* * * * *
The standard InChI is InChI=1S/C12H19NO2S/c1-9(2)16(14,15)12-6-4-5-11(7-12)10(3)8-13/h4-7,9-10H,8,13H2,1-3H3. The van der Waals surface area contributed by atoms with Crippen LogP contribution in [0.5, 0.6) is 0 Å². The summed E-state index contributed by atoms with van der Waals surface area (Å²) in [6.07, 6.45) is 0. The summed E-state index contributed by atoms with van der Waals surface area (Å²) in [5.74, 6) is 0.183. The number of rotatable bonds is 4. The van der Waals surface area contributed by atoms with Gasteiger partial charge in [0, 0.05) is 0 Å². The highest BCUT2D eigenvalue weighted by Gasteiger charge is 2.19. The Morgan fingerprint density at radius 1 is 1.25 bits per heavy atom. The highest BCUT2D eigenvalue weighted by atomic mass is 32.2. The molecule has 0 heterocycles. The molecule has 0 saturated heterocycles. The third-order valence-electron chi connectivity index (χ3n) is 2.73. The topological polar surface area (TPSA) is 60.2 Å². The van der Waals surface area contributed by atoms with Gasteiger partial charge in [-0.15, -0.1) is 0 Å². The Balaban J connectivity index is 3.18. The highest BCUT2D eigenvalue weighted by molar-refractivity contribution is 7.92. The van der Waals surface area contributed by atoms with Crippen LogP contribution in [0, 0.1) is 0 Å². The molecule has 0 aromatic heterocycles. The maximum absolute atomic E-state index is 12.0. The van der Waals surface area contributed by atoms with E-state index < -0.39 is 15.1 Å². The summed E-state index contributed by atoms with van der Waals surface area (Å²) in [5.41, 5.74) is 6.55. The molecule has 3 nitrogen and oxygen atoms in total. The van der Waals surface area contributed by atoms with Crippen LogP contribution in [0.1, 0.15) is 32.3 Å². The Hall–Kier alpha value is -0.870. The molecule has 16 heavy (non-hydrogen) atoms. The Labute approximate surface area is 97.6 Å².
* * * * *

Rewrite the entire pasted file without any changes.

The standard InChI is InChI=1S/C12H19NO2S/c1-9(2)16(14,15)12-6-4-5-11(7-12)10(3)8-13/h4-7,9-10H,8,13H2,1-3H3. The van der Waals surface area contributed by atoms with Crippen LogP contribution in [0.5, 0.6) is 0 Å². The summed E-state index contributed by atoms with van der Waals surface area (Å²) in [6.07, 6.45) is 0. The summed E-state index contributed by atoms with van der Waals surface area (Å²) in [5.74, 6) is 0.183. The number of rotatable bonds is 4. The van der Waals surface area contributed by atoms with Gasteiger partial charge in [0, 0.05) is 0 Å². The highest BCUT2D eigenvalue weighted by Gasteiger charge is 2.19. The Morgan fingerprint density at radius 1 is 1.25 bits per heavy atom. The highest BCUT2D eigenvalue weighted by atomic mass is 32.2. The molecule has 0 heterocycles. The molecule has 0 saturated heterocycles. The third-order valence-electron chi connectivity index (χ3n) is 2.73. The topological polar surface area (TPSA) is 60.2 Å². The van der Waals surface area contributed by atoms with Gasteiger partial charge in [-0.15, -0.1) is 0 Å². The Balaban J connectivity index is 3.18. The highest BCUT2D eigenvalue weighted by molar-refractivity contribution is 7.92. The van der Waals surface area contributed by atoms with Crippen LogP contribution in [0, 0.1) is 0 Å². The molecule has 0 aromatic heterocycles. The maximum absolute atomic E-state index is 12.0. The van der Waals surface area contributed by atoms with E-state index < -0.39 is 15.1 Å². The summed E-state index contributed by atoms with van der Waals surface area (Å²) in [5.41, 5.74) is 6.55. The molecule has 3 nitrogen and oxygen atoms in total. The van der Waals surface area contributed by atoms with Crippen LogP contribution in [0.1, 0.15) is 32.3 Å². The Hall–Kier alpha value is -0.870. The molecule has 16 heavy (non-hydrogen) atoms. The Labute approximate surface area is 97.6 Å².